As Australia's aura and reputation grew in 1989, England's fell, reaching an all-time low when many of our top cricketers chose to abandon representing their country to play on a lucrative rebel tour of apartheid South Africa. I will never forget standing tearfully in the communal showers at Old Trafford listening to Border's patriotic team celebrate regaining the Ashes while English cricket slipped in to the abyss. How I longed to be part of what was taking place in the visitors dressing room.
In the wake of such contrasting emotions a huge psychological gap developed between the teams. Australia became a closer, prouder and even more patriotic cricket side, with the "baggygreen" cap developing powers similar to those of Clark Kent's cape. English cricket, meanwhile, had shown its selfish colours. Our cover had been blown and it allowed the hard, chiselled faces of Border, Taylor and Steve
Waugh to look down their noses at the poms. England's cricketers knew it too. We could make the right noises before an Ashes series, and trade sledges out in the middle, but they knew they had the higher moral ground. An inferiority complex developed and we knew, deep down, that they were better than we were.
By now every young boy in Australia wanted to wear the baggygreen and a magnificently structured and competitive domestic game gave these youngsters the chance to achieve their goal. The system began producing one outstanding cricketer after another.
In the mid-Nineties the first balls of consecutive Ashes series highlighted the pressure England's cricketers felt, with Slater |cutting nervous deliveries brutally for four. On the 1994/95 tour Phillip DeFreitas was the guilty bowler and as the ball raced to the cover boundary you could sense the England |players looking at each other and thinking "we're knackered here". It is hard to believe Stephen Harmison's opening delivery in the 2006/07 Ashes, which went straight to Andrew Flintoff at second slip, did not stimulate similar emotions.
In the past 20 years, with the exception of 2005, Australia have preyed on England's frail emotional state. On tours of Australia this has been backed up by a media that has repeated the behaviour of its English counterpart in 1989, by pouring scorn on every England side that toured. The disrespectful attitude transferred to the terraces and the fans in Sydney, Melbourne, Brisbane, Perth and Adelaide
showered you with verbal abuse from the moment you walked out on to the field.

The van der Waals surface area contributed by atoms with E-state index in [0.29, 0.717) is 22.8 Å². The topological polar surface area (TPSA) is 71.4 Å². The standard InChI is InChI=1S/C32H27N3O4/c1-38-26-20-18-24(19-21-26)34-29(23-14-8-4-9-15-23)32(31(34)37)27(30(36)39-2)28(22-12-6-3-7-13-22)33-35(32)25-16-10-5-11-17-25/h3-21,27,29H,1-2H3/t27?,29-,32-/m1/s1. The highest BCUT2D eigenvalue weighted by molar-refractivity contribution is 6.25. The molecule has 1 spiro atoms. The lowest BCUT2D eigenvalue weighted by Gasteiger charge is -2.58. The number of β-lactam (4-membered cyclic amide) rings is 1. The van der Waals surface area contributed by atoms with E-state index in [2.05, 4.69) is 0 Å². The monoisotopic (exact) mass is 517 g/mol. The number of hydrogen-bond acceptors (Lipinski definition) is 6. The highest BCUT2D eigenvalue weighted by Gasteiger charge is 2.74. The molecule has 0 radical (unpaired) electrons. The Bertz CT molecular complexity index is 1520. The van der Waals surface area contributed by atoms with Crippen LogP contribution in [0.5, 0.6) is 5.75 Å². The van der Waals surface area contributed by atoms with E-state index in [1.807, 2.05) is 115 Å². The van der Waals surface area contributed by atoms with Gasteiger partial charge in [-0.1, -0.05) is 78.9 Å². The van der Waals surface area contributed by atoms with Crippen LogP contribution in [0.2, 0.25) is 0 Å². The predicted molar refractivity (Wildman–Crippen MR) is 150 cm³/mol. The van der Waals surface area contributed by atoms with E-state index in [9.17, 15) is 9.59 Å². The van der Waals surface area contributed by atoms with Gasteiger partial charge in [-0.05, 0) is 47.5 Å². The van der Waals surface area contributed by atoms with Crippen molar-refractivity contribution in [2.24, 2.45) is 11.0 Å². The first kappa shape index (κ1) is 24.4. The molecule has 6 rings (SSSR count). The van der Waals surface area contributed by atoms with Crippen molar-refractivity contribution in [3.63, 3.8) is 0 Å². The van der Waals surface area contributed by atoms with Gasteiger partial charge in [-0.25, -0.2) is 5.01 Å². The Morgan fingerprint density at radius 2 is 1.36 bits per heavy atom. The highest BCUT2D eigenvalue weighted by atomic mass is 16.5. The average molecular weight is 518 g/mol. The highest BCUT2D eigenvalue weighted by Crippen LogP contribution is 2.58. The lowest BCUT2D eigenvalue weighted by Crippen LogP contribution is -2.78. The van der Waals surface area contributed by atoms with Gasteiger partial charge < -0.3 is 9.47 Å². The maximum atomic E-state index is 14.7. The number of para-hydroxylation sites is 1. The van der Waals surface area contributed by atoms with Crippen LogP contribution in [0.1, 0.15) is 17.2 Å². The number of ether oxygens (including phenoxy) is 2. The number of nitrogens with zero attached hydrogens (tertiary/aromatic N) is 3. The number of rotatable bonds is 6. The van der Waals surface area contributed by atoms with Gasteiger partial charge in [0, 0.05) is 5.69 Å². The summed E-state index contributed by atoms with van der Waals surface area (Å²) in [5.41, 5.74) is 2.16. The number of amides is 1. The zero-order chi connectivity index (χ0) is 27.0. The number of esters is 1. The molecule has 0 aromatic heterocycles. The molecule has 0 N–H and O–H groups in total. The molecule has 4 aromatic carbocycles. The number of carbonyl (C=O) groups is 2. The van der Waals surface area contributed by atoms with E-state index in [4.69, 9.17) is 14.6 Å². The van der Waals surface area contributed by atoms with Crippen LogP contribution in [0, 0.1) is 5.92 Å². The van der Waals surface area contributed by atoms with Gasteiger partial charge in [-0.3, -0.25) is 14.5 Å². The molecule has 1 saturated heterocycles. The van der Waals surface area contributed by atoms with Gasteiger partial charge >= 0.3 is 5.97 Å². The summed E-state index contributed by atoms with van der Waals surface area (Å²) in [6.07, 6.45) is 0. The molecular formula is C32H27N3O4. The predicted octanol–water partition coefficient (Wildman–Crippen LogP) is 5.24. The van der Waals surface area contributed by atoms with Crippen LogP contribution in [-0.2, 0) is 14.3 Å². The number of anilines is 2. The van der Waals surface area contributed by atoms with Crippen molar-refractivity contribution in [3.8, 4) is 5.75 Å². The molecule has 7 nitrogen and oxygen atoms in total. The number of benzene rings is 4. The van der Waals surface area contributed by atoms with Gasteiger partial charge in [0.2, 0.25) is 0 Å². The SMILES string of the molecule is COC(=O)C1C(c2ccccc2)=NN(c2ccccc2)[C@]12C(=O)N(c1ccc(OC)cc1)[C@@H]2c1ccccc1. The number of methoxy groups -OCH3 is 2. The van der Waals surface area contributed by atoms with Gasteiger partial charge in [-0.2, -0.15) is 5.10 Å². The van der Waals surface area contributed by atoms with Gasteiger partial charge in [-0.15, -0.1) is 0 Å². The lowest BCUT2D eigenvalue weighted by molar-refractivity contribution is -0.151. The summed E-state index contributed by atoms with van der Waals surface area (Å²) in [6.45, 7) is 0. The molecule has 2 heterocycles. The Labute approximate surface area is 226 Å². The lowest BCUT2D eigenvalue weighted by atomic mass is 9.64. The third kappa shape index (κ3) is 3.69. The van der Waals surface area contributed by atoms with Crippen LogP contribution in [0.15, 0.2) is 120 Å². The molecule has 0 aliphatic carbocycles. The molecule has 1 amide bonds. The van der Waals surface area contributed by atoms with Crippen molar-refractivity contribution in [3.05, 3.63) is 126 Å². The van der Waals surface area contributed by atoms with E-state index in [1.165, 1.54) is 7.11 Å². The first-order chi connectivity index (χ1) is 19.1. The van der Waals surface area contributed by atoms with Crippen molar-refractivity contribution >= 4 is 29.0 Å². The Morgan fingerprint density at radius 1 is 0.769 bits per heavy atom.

Footballers, unless your name is Eric Cantona, and rugby players rarely get close enough to the vitriol that emits from the stands, and the frantic nature of those sports does not allow a player to really hear what is said. In cricket, however, a fast bowler spends almost half his life standing within five yards of spectators. The flak you cop is unimaginable. I wish I had a pound for every time I was called a "loser" or asked "Who's shagging your wife while you're over here? I hear she cooks a good breakfast." During the opening Test of the 1998/99 Ashes I was fielding in front of a dozen or so Queenslanders at the Gabba, where I was being called every name under the sun. Eventually I had enough and walked over to the group, took my cap off, pointed to it and said: "Take a look boys, this is an international cap and it is as close as any of you are ever going to get to one." Within five minutes Healy top edged a catch to me, which I dropped directly in front of the group. The urge to dig a hole and disappear – or do a Cantona – has never been so immense.
Ashes series, especially in Australia, are not only physically demanding; they test you mentally too. Each Test is a major event, receiving an enormous amount of publicity. Some players cope with the attention better than others but even the best get worn down by the intensity of the battles. During the course of a five-Test series, phobias against individual opponents can arise and modern coverage means that techniques are scrutinised with an electron microscope.
Other than penalty shoot-outs in football, few sports offer the head-to-head confrontations that cricket does. And very few sports test an individual over such a long period of time as Test cricket. Most sporting contests involve playing an opponent and then moving on to a different one. Such scheduling prevents players from developing these deep-rooted psychological problems against an individual member of the opposition.
Premier League defences come up against Rooney twice a year but in the next three months – if the post-Ashes T20's and one-dayers are counted – Strauss could well be pitted against Australia's Mitchell Johnson on 19 occasions. The contest can go one way or the other. Alderman famously got the better of Graham Gooch in 1989, and McGrath tormented Michael Atherton throughout his entire career.
England can look back at the 2005 Ashes for confidence and the way in which Andrew Flintoff and his fellow bowlers reverse-swung the ball and bullied Ponting's batsmen. James Anderson, Stuart Broad, Graeme Onions, Ryan Sidebottom and Flintoff will need to repeat the feats of Matthew Hoggard, Stephen Harmison and Simon Jones. Over the next two months, Strauss and the England selectors will find out a great deal about the cricketers they have in their side. From and England point of view, let's hope these discoveries are positive.
Read Angus Fraser throughout the Ashes, exclusively in The Independent